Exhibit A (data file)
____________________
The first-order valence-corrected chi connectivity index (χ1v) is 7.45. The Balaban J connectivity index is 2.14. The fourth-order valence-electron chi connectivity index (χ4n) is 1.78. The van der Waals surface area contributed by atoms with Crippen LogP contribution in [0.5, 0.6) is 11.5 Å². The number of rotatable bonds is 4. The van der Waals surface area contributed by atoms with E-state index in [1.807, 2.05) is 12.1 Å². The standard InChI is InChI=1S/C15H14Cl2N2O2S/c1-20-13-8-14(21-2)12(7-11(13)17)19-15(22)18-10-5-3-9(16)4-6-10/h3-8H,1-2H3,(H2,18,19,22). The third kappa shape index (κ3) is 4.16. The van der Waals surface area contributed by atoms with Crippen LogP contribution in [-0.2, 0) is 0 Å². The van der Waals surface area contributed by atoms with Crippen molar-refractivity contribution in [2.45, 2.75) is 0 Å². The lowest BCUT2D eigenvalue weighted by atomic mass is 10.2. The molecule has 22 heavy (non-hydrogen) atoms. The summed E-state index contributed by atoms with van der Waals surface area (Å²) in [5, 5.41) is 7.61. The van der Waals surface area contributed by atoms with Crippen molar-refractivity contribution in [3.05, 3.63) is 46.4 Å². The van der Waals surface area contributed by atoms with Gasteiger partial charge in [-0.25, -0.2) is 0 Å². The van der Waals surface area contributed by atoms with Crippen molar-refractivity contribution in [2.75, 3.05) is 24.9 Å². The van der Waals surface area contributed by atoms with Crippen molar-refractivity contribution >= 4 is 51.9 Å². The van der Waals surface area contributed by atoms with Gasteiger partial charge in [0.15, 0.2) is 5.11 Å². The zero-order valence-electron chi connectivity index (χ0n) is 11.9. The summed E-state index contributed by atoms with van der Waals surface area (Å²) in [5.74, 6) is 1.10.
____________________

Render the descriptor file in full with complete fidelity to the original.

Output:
The first-order valence-corrected chi connectivity index (χ1v) is 7.45. The Balaban J connectivity index is 2.14. The fourth-order valence-electron chi connectivity index (χ4n) is 1.78. The van der Waals surface area contributed by atoms with Crippen LogP contribution in [0.5, 0.6) is 11.5 Å². The number of rotatable bonds is 4. The van der Waals surface area contributed by atoms with E-state index in [1.807, 2.05) is 12.1 Å². The standard InChI is InChI=1S/C15H14Cl2N2O2S/c1-20-13-8-14(21-2)12(7-11(13)17)19-15(22)18-10-5-3-9(16)4-6-10/h3-8H,1-2H3,(H2,18,19,22). The third kappa shape index (κ3) is 4.16. The van der Waals surface area contributed by atoms with Crippen LogP contribution in [-0.2, 0) is 0 Å². The van der Waals surface area contributed by atoms with Crippen molar-refractivity contribution in [2.45, 2.75) is 0 Å². The lowest BCUT2D eigenvalue weighted by atomic mass is 10.2. The molecule has 22 heavy (non-hydrogen) atoms. The summed E-state index contributed by atoms with van der Waals surface area (Å²) in [5, 5.41) is 7.61. The van der Waals surface area contributed by atoms with Crippen molar-refractivity contribution in [3.05, 3.63) is 46.4 Å². The van der Waals surface area contributed by atoms with Gasteiger partial charge in [-0.25, -0.2) is 0 Å². The van der Waals surface area contributed by atoms with Crippen molar-refractivity contribution in [2.75, 3.05) is 24.9 Å². The van der Waals surface area contributed by atoms with Crippen molar-refractivity contribution >= 4 is 51.9 Å². The van der Waals surface area contributed by atoms with Gasteiger partial charge in [0.15, 0.2) is 5.11 Å². The zero-order valence-electron chi connectivity index (χ0n) is 11.9. The summed E-state index contributed by atoms with van der Waals surface area (Å²) in [5.74, 6) is 1.10.